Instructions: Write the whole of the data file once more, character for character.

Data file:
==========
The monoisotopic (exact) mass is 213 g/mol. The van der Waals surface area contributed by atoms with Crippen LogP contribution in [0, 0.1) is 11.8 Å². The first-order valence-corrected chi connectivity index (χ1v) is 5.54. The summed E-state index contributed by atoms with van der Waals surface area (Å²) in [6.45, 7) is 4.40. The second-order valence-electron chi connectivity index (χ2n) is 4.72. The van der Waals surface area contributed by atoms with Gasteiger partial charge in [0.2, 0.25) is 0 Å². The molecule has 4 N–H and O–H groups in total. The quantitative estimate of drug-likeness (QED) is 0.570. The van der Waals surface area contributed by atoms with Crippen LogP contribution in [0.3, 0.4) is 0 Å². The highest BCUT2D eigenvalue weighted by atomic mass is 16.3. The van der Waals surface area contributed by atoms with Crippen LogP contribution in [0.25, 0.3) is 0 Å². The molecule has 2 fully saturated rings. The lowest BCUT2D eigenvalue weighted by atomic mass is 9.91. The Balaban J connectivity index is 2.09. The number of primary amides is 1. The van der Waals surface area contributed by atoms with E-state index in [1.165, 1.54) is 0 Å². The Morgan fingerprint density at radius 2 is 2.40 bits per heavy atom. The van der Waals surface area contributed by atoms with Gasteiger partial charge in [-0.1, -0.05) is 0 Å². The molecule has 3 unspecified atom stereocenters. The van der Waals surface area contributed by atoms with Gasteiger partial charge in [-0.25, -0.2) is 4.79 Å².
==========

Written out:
The monoisotopic (exact) mass is 213 g/mol. The van der Waals surface area contributed by atoms with Crippen LogP contribution in [0, 0.1) is 11.8 Å². The first-order valence-corrected chi connectivity index (χ1v) is 5.54. The summed E-state index contributed by atoms with van der Waals surface area (Å²) in [6.45, 7) is 4.40. The second-order valence-electron chi connectivity index (χ2n) is 4.72. The van der Waals surface area contributed by atoms with Gasteiger partial charge in [0.2, 0.25) is 0 Å². The molecule has 4 N–H and O–H groups in total. The quantitative estimate of drug-likeness (QED) is 0.570. The van der Waals surface area contributed by atoms with Crippen LogP contribution in [0.3, 0.4) is 0 Å². The highest BCUT2D eigenvalue weighted by atomic mass is 16.3. The van der Waals surface area contributed by atoms with Crippen LogP contribution in [0.25, 0.3) is 0 Å². The molecule has 2 fully saturated rings. The lowest BCUT2D eigenvalue weighted by atomic mass is 9.91. The Balaban J connectivity index is 2.09. The number of primary amides is 1. The van der Waals surface area contributed by atoms with E-state index in [1.165, 1.54) is 0 Å². The Morgan fingerprint density at radius 2 is 2.40 bits per heavy atom. The van der Waals surface area contributed by atoms with Gasteiger partial charge in [-0.1, -0.05) is 0 Å². The molecule has 3 unspecified atom stereocenters. The van der Waals surface area contributed by atoms with Gasteiger partial charge in [-0.25, -0.2) is 4.79 Å².